Waking up early this morning at 5:00, we proceeded to the offices of the Japan Airways, just a few blocks away from our Yamaume Hotel to board the bus that took us to the airport.
At 7:15 a.m., we again boarded our plane, and we were off in no time. This time I wore very comfortable clothing, no more the thick layers of khaki which I wore from Fukuoka to Taihoku. (I wrapped all my extra clothing in a furoshiki [cloth wrapper], together with a bottle of mass wine which I was bent on bringing home.)
Our plane did not fly very high. I noticed there were clouds above and below us, and we must have been flying at 15 or 10 thousand feet above the sea. I again went to sleep to the drone of the twin motors which already sounded like music to my ears after flying so many hours.
Philippine Land Ahoy! At 10:00 a.m. we sighted Philippine territory. We were flying quite low (about 5,000 feet) parallel to Luzon. At about 10:15 a.m., a wireless message was received that we would be flying over San Fernando (La Union) at 10:33, over Arayat at 11:06, and would land at 11:23 at Manila. Excitement took the better of me from then on.
Looking through the window, I beheld for the first time my country from the skies—an actual bird’s-eye view of the Pearl of the Orient Seas. The vast ricefields of the Central Plains of Luzon spread under us like a beautiful lawn, the network of roads looking like narrow pathways cutting across this wonderful garden-island of Luzon. We passed close to the dented peak of Arayat Mountain, and 20 minutes later beautiful Manila spread under us. San Sebastian Church, the City Hall, University of Santo Tomas, Quezon Institute—these were the most conspicuous buildings from the air. We were now flying at about 1,000 feet, and we could see people and vehicles moving about. At exactly 11:23, we landed at Nielson Airport which just about a week ago (September 21) was the target of bombs by American planes.
The hangars and buildings were hit, and many planes were still fresh in their wreckage. Nobody was at the airport to meet us but the employees of the Nippon Airways who went about their job unmindful of the grim aspect of Nielson Airport after the recent bombing raid. The staff officers who were our co-passengers rode special cars while we waited for a bus to take us. Waiting for the bus was an ordeal. There we were back in Manila but practically strangers with no one to talk to but the Japanese employees (there were only 2) of the airport who kept assuring us that a bus would come to take us. I could not even phone as I planned, as all electrical installations had been wrecked by the bombs.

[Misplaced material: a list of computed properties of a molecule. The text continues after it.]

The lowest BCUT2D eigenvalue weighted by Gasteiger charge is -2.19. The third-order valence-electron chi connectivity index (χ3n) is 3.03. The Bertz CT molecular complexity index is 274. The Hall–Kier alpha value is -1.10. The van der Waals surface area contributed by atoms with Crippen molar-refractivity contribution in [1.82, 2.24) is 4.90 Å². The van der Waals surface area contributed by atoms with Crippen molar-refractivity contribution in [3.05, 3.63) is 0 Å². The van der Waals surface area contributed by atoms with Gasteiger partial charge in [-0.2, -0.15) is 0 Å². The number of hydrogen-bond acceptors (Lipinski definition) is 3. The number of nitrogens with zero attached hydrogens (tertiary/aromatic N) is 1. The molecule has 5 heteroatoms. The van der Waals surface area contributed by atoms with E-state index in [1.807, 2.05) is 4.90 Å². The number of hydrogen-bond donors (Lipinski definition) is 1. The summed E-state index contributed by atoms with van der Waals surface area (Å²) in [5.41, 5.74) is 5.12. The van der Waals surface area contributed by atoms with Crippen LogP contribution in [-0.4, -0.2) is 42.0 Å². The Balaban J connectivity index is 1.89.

The bus finally came, and we had ourselves taken to the Constabulary Academy No. 1. Passing through the dirty streets of Manila, we noticed the big change that has come to the city after one year and three months. It was not the same Manila of yesteryear. We noticed that the pedestrians looked bored and pale and emaciated.
Bad News. I have always expected the worst but not what I was told. When I heard that our house at Sta. Mesa Heights had been taken over by the army just a few days ago, I thought at first it was a joke. But it was not, and soon I realized how terrible the situation in Manila had become. I tried to contact my brother Tony, Papa at the office and other people by phone but in vain. When I left the Academy at 2:00 p.m., it was literally a search for my family. This was a case of a homecoming without a home to go to; what a welcome for a homesick pensionado who has been away from home one year and three months!
Home-Coming. It was the same as when I went home from the concentration camp of O’Donnell in August two years ago. I came home unannounced and unexpected. I just went right home. Mama took me in her arms, and she cried. My sisters cried. I did not cry (I never do in the presence of people), but inside me, my heart pounded with joy. I was again back in the bosom of my family which I have been missing for so long a time since the war broke out in 1941. My chapter in Tokyo is over. Today begins a new chapter in my life. What comes next ? That is still another question.